After returning from my short backpacking trip in the Cairngorms I planned to have a rest day before working at the weekend. But as I sat in my caravan on the camp site where I work (and live on work days and others) eating a leisurely breakfast the sun came out and lit up the Cairngorm. This was too good an opportunity to miss, so I changed my mind and changed my clothes into hiking gear. I may make some of you a wee bit jealous now when I tell you I walked into the Cairngorm mountains directly from my ‘home’. No cars or buses needed – I simply shut my door and set off on foot.
I love the wee walk from Glenmore up to the ski and funicular parking area at 640m on Cairngorm. The Forestry Commission has done a good job in creating this path – the Alt Mor Trail – and I often recommend it to campers.
In about one hour I was at the start of several paths leading up Cairngorm, but today I was heading to the western edge of the Cairngorm plateau to Cairn Lochan.
As I climbed higher I had a view back down to Loch Morlich where I’d started and Meall a’ Bhuachaille, Creagan Gorm and Craiggowrie beyond.
I have walked into the corrie previously and know and like this easy path. Despite this being the middle of summer I didn’t see another soul after leaving the parking area until the summit a couple of hours later. The path into Coire an Lochain is a gradual climb and as I reached the bowl of the corrie I was delighted to see the sun glistening on the rock face at the back of the corrie known as The Great Slab. On previous visits the corrie walls have been shrouded in mist or low cloud and I had not been appreciated the grandeur of the place.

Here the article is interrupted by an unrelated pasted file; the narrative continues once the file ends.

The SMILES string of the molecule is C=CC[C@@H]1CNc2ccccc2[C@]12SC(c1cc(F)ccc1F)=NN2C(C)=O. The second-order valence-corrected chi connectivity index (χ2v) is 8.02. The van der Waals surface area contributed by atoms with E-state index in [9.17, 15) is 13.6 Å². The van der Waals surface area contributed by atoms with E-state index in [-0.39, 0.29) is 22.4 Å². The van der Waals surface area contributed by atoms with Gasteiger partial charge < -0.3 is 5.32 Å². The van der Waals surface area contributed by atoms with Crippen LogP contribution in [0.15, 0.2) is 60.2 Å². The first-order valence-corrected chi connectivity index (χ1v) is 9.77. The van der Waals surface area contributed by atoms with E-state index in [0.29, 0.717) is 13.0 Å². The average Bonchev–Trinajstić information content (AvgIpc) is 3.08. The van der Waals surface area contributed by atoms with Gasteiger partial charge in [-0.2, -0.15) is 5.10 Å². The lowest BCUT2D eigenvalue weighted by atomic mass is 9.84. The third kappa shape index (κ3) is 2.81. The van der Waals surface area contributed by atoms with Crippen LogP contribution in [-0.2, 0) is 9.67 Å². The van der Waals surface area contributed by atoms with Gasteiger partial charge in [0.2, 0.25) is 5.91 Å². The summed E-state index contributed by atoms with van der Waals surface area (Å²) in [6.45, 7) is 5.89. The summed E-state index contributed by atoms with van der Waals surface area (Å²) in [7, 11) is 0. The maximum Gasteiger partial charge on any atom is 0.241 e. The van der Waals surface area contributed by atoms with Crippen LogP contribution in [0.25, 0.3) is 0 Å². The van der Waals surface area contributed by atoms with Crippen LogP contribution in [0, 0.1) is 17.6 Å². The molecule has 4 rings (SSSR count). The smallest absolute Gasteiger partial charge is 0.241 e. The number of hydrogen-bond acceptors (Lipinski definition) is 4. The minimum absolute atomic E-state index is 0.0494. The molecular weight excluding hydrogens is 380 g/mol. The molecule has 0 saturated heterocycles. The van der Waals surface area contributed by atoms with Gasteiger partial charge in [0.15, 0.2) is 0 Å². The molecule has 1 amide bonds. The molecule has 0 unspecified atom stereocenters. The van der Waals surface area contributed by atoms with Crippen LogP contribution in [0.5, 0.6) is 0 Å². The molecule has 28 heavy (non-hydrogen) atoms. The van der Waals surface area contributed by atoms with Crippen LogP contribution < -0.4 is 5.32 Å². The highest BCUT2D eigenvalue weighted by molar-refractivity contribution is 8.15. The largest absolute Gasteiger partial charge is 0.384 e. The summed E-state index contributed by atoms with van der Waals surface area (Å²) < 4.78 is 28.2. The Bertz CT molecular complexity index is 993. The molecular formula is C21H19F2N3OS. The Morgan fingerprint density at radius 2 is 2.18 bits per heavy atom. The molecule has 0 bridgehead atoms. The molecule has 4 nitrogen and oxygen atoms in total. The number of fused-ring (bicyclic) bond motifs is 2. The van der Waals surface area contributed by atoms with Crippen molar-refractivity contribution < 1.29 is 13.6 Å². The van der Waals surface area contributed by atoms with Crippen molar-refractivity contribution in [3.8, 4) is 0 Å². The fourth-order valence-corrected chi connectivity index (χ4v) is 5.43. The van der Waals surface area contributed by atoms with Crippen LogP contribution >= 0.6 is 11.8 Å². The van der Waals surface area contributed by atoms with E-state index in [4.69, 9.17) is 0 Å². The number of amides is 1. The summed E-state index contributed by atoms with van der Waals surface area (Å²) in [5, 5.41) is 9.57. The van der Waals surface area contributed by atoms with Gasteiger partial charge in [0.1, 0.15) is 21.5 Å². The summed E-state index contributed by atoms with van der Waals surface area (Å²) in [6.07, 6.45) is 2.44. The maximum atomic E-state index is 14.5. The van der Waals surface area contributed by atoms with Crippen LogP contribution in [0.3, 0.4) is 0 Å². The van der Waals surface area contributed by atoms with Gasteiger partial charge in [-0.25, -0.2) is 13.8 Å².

Just before the two lochans I veered off towards the western wall of the corrie to pick up the path that climbs the ridge and leads up on to the plateau. The path continues on to Ben MacDui but I left it and followed close to the lip of the corrie. As I ascended this edge, I heard thunder a wee ways off to the north and I had a moments worry about the possibility of lightening striking my trekking poles as I usually carry them uphill. Then I remembered I didn’t have them with me today.
It is possible to hug the very rim of the corrie and at several places I stopped and sat gazing down at the crags, mesmerised by the sheer scale of the cliff faces and the rock formations.
As I finished my last bite of lunch at the summit the clouds which had descended in the past half hour gave a hail shower. I was glad of my waterproofs to pull on over my cropped trousers. With having plenty of time, and this being a rest day 😉 I hadn’t planned which way I’d go beyond the summit. So after dithering a bit, I zigzaged around a bit on the plateau. With the cloud down and fairly poor visibility, I practised a wee bit of map and compass work to hit the Ben MacDui path and the 1083m point using my GPSr to verify my position. I couple of my colleagues had walked the Lairig Ghru earlier in the week, so I headed to the edge of the pass to take a couple of pictures of the glacial trough from above.
Looking south along the Lairig Ghru to Pools of Dee
Looking north along the Lairig Ghru
As the cloud descended again I decided to head back round to the ski centre to where I’d started
I got back to the ski centre and picked up the Alt Mor trail down to Glenmore, all the time racing the rain downhill. The rain won and I got caught in a cloud burst for the last 20 minutes. Back on the road a couple of tourists stopped to offer me a lift literally 100m from the camp site, but I declined!
More photos on Flickr